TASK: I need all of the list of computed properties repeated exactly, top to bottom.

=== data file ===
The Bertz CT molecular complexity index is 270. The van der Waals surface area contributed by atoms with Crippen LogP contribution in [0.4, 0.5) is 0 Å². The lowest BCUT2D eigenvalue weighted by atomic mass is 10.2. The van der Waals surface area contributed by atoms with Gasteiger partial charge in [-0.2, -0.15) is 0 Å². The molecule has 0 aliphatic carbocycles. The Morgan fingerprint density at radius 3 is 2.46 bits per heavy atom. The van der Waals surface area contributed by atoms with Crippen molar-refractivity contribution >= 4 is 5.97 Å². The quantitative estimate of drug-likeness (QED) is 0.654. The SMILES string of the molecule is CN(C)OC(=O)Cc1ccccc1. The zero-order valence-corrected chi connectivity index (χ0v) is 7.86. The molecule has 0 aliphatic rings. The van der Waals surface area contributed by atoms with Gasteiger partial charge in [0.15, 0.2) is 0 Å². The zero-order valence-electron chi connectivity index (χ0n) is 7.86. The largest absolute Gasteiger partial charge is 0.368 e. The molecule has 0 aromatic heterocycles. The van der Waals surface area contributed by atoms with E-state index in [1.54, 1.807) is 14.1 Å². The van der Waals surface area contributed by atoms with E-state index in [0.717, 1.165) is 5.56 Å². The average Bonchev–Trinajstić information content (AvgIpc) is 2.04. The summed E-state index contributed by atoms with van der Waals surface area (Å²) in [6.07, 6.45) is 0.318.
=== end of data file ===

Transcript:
The Bertz CT molecular complexity index is 270. The van der Waals surface area contributed by atoms with Crippen LogP contribution in [0.4, 0.5) is 0 Å². The lowest BCUT2D eigenvalue weighted by atomic mass is 10.2. The van der Waals surface area contributed by atoms with Gasteiger partial charge in [-0.2, -0.15) is 0 Å². The molecule has 0 aliphatic carbocycles. The Morgan fingerprint density at radius 3 is 2.46 bits per heavy atom. The van der Waals surface area contributed by atoms with Crippen molar-refractivity contribution >= 4 is 5.97 Å². The quantitative estimate of drug-likeness (QED) is 0.654. The SMILES string of the molecule is CN(C)OC(=O)Cc1ccccc1. The zero-order valence-corrected chi connectivity index (χ0v) is 7.86. The molecule has 0 aliphatic rings. The van der Waals surface area contributed by atoms with Gasteiger partial charge in [0.15, 0.2) is 0 Å². The zero-order valence-electron chi connectivity index (χ0n) is 7.86. The largest absolute Gasteiger partial charge is 0.368 e. The molecule has 0 aromatic heterocycles. The van der Waals surface area contributed by atoms with E-state index in [1.54, 1.807) is 14.1 Å². The van der Waals surface area contributed by atoms with E-state index in [0.717, 1.165) is 5.56 Å². The average Bonchev–Trinajstić information content (AvgIpc) is 2.04. The summed E-state index contributed by atoms with van der Waals surface area (Å²) in [6.07, 6.45) is 0.318.